6. Universality of Religion. How does one explain that every known society as far back as can be examined has always had religion?

7. Ontological Argument. "If you can posit a being like 'God', there must be such a being." (Okay, maybe I don't find that convincing, but it is not "not evidence".)

8. Teleological Argument. Already hinted at, it's the argument from the obvious design of the universe.

9. Moral Argument. Every society has had some form of law. Everyone has a sense of right and wrong. Why?

10. The Bible. A book written over some 2000 years by more than 40 different authors while maintaining consistency and unity.

11. Prophecy. Closely related to #10, how does one explain how someone can explain hundreds of years in advance with precision and detail exactly what will happen?

12. Changed hearts mean changed lives. Don't like it? Fine. The fact remains that radical and unaccountable changes have occurred in people who have encountered the God of the Bible.

Other resources:
Astronomical Evidences, Hugh Ross
Evidence for God
Evidence from

Just a brief list and some brief resources (that, admittedly, provide links to more resources that ... well, you get the idea). This is not a "comprehensive" list. Indeed, if you look, it's not even really an argument. It's simply ... a list. Note, also, that "I don't accept that evidence" or "I don't find it compelling" does not eliminate it.

Monday, January 17, 2011

Racism in America

The good sheriff of Pima County assured us that one of the primary reasons that the crazed gunman attempted to assassinate Rep Giffords was that we are a bigoted nation. He linked it to our attempts to secure the border. Similarly, some voices are saying that the problem is that we have a black president. If Americans weren't such racists, they wouldn't be so mad about having a black president.

I find the whole suggestion disturbing. Sure, I know that there are still racist Americans. Check out the lunatic fringe "white supremacy" types, for instance. And, in all honesty, visit the deep South and talk to the lifelong residents there. Most have "moved on" from their racism ... but many haven't really. But the fringe types are few in number and those who still hold racist perceptions are quieter now, so I wonder, if America elected a black president, why is “black” still such an issue?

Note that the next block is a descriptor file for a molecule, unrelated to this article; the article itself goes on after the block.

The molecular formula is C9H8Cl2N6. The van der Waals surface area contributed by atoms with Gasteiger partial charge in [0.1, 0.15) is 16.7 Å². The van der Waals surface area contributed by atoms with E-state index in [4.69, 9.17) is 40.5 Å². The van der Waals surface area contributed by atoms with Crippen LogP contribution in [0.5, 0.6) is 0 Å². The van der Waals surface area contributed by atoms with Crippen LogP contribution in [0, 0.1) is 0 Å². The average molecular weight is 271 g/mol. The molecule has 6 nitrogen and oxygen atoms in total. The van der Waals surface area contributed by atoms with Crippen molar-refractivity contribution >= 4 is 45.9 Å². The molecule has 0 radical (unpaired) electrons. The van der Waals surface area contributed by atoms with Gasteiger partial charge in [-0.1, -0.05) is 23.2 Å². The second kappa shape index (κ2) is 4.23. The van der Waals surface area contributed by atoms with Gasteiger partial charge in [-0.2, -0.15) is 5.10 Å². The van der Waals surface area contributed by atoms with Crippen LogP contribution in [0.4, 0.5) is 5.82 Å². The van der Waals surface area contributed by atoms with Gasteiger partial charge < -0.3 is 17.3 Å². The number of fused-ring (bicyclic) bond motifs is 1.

In my considerations over who would get my presidential vote, it never occurred to me to take Obama's race into account. I don't know. Maybe I'm the fringe type, the anomaly, the rarity. When he was elected, I was confused by the "racism is dead in America because we've elected a black president" kind of talk because if racism was dead, we wouldn't have noticed that he was black.

But ... racism is not dead in America (or, I suspect in all likelihood, anywhere else). Here, a white person uses the phrase "boy" (regardless of how it is meant) and it is unforgivably racist, but it is acceptable for "minority races" to shout overtly racial epithets against white people because that isn't racism. When a state attempts to enforce federal law, it's racism, but when those most affected by such an attempt urge the overthrow of the government and the seizing of that state for a particular racial group, that's not racism. It's like sexism. For men to belittle women is sexism, but for women to belittle men isn't sexism. So even though racism in America is in serious decline, the fact that one race is allowed, even encouraged to hate another means that such a condition cannot go away. As long as we continue the random accusations of "race-baiting" and continue to "play the race card" (even if it is only a suggestion, not a reality), racism in America is not going away.